Birdwatch News Archive
The Field Vole specimen used to identify the mammal as a new species for Northern Ireland. Photo: Dr Angela Ross (Ulster Museum Belfast).
Owl research reveals new mammal for Ireland
Posted on: 09 Aug 2012
An examination of Short-eared Owl pellets from a recently-established breeding population in Northern Ireland has revealed a new mammal not previously recorded there.
During the summer of 2011, two pairs of Short-eared Owls nested in north-west and north-east Co Antrim. When Don Scott visited both sites under licence, he collected and dissected a total of 16 pellets, which showed that at least six of them contained the skulls and bones of a mammal which was unknown to him in Northern Ireland. After consulting several guides on mammal skulls and an owl and mammal expert in England, Dr Derick Scott, it was concluded that these unusual remains were that of Field Vole.
It was thought at the time that both pairs of owls might have regurgitated the pellets shortly after their arrival in the Antrim Plateau, probably from Scotland or elsewhere in Britain, but during the nesting season at the north-west site, two voles were seen scurrying across the forest track into long grass and rushes.
This site was ideal habitat for nesting Short-eared Owls as it had been replanted over a large area; it was also ideal for Field Vole. This small but important mammal is a valuable source of food for raptors and owls in Britain, but is has never been recorded in Northern Ireland or indeed the island of Ireland as a whole. The two pairs of nesting owls at both sites eventually fledged three and four young, respectively.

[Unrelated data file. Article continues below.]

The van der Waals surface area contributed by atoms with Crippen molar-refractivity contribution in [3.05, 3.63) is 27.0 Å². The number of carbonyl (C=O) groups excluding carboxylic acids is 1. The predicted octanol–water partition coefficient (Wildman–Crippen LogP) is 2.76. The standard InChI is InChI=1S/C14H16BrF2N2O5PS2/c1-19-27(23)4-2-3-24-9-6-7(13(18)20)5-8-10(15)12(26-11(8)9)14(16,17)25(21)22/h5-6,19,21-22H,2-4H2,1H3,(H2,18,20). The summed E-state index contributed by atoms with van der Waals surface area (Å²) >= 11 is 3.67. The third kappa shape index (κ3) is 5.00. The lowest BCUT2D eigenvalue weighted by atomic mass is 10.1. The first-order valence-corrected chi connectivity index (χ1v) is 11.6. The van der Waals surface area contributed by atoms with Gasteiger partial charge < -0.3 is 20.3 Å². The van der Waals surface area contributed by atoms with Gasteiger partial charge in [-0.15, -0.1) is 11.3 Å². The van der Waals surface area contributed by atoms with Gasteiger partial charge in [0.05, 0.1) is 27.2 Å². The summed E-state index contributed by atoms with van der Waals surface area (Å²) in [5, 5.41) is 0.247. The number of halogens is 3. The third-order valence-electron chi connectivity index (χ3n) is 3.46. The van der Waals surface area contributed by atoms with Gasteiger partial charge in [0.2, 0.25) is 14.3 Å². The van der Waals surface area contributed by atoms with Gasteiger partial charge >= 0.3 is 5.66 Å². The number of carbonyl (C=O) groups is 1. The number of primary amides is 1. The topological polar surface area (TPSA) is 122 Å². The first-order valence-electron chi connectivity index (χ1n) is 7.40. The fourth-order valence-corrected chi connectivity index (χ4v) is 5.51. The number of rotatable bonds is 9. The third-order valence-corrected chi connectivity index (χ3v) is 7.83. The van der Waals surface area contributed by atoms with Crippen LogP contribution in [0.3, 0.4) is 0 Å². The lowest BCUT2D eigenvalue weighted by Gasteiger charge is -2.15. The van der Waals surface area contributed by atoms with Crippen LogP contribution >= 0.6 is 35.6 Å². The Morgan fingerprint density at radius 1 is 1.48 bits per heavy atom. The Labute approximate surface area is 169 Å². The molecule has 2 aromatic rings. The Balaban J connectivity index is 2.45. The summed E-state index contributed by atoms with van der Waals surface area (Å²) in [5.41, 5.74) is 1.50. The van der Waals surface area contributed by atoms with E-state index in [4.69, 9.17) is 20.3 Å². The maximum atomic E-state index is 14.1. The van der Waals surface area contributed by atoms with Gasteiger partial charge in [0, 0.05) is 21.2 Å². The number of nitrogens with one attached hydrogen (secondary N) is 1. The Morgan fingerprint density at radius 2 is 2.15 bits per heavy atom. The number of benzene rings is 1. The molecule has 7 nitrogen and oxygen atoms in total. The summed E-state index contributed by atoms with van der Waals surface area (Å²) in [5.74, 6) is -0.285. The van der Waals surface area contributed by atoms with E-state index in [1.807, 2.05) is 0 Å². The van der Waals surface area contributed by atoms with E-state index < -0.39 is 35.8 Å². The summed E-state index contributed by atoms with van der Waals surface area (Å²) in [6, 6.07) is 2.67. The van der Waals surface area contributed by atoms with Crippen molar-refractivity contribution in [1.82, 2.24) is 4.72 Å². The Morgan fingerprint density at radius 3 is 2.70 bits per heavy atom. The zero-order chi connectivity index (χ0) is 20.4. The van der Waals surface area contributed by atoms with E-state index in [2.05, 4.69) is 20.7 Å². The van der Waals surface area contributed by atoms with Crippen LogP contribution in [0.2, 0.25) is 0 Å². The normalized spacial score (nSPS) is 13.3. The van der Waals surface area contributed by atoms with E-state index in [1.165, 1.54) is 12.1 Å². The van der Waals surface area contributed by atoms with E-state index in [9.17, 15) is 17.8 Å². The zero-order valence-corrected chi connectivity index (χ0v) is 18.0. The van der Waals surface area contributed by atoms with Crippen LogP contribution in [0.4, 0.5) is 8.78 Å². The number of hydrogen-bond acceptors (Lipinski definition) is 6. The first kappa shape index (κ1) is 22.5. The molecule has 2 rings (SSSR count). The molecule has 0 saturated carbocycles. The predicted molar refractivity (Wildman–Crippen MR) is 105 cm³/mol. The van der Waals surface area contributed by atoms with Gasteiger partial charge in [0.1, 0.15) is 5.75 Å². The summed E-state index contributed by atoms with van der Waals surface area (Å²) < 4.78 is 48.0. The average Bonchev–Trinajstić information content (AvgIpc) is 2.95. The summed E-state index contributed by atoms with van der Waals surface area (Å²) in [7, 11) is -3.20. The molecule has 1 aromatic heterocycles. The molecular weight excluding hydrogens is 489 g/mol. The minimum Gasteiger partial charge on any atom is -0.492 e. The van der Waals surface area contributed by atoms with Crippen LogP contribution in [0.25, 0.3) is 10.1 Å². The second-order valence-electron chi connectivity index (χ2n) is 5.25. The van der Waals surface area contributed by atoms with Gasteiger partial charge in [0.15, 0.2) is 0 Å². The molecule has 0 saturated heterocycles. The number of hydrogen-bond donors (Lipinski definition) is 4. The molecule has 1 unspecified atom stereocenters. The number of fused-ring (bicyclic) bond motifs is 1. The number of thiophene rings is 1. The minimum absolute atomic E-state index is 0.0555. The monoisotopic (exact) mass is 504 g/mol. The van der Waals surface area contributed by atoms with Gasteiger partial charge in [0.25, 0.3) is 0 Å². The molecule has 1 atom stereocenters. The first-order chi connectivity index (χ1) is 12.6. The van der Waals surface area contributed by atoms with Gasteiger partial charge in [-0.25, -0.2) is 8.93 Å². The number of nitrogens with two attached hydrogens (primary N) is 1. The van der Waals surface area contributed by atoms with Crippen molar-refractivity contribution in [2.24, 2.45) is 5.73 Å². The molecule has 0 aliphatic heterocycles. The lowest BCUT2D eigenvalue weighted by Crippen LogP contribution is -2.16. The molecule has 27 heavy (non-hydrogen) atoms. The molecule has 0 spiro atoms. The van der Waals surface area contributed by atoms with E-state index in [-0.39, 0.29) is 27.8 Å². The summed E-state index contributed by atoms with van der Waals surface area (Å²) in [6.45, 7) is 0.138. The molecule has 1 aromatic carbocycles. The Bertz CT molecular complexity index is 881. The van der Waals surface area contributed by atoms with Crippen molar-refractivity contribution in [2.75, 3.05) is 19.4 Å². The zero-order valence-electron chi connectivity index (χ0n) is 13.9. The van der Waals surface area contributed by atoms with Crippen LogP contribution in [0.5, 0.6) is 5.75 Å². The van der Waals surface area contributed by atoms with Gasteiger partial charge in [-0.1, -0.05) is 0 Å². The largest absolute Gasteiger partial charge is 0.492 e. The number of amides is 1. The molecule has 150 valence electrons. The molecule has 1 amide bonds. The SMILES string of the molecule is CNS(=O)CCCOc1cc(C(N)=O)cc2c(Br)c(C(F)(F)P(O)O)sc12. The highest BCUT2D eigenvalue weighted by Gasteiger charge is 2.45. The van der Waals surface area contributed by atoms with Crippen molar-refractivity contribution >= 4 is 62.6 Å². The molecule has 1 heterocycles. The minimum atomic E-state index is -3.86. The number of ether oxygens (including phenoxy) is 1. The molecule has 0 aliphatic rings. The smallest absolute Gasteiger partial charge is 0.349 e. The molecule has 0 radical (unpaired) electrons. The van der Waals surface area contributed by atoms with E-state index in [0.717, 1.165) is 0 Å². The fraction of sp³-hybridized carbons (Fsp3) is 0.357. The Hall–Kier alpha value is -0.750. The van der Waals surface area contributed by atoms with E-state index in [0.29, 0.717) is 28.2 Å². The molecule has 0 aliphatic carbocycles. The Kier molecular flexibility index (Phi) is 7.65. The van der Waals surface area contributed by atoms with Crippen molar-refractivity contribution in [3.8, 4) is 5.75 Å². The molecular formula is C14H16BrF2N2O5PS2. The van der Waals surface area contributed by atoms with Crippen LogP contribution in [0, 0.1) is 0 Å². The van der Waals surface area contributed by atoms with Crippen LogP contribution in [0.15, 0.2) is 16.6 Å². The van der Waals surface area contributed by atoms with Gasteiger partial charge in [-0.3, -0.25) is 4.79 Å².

After discussing the find with members of the local 'Raptor and Owl Working Group' it was decided to wait until the 2012 breeding season to try and trap at least one of these voles alive, just to confirm the identification. With the help of Dr Angela Ross, Curator of Vertebrates at the Ulster Museum in Belfast, who kindly loaned us three Longworth traps, the group attempted to trap at least one of these elusive mammals a week later. The work was frustrating, as the team observed two much larger specimens hastily seeking cover in the trapping area on two separate days.
On 25 June 2011, the vole was donated to Dr Ross in the Ulster Museum for examination and identification purposes, with the Longworth traps also returned to the Museum. This much smaller specimen we took to be a young vole, which probably meant that they had already bred in this area.
But where had they come from initially? The only conclusion that we were able to come to was that they possibly arrived here accidentally from Scotland in bags of young saplings, as the area was privately owned by a Scottish forestry company and not by the Northern Ireland Forest Service as first thought.
Photographs of the vole and it's dentition (important in rodent identification) were sent to Dr Paddy Sleeman at University College, Co Cork for a definitive confirmation and several days later the mammal was declared a Microtus species.
The Short-eared Owls at the site were able to fledge five young, a record for the species in Northern Ireland, since they were first confirmed as a breeding species there in 1997.
Thanks to Don Scott for providing essential information for this story.
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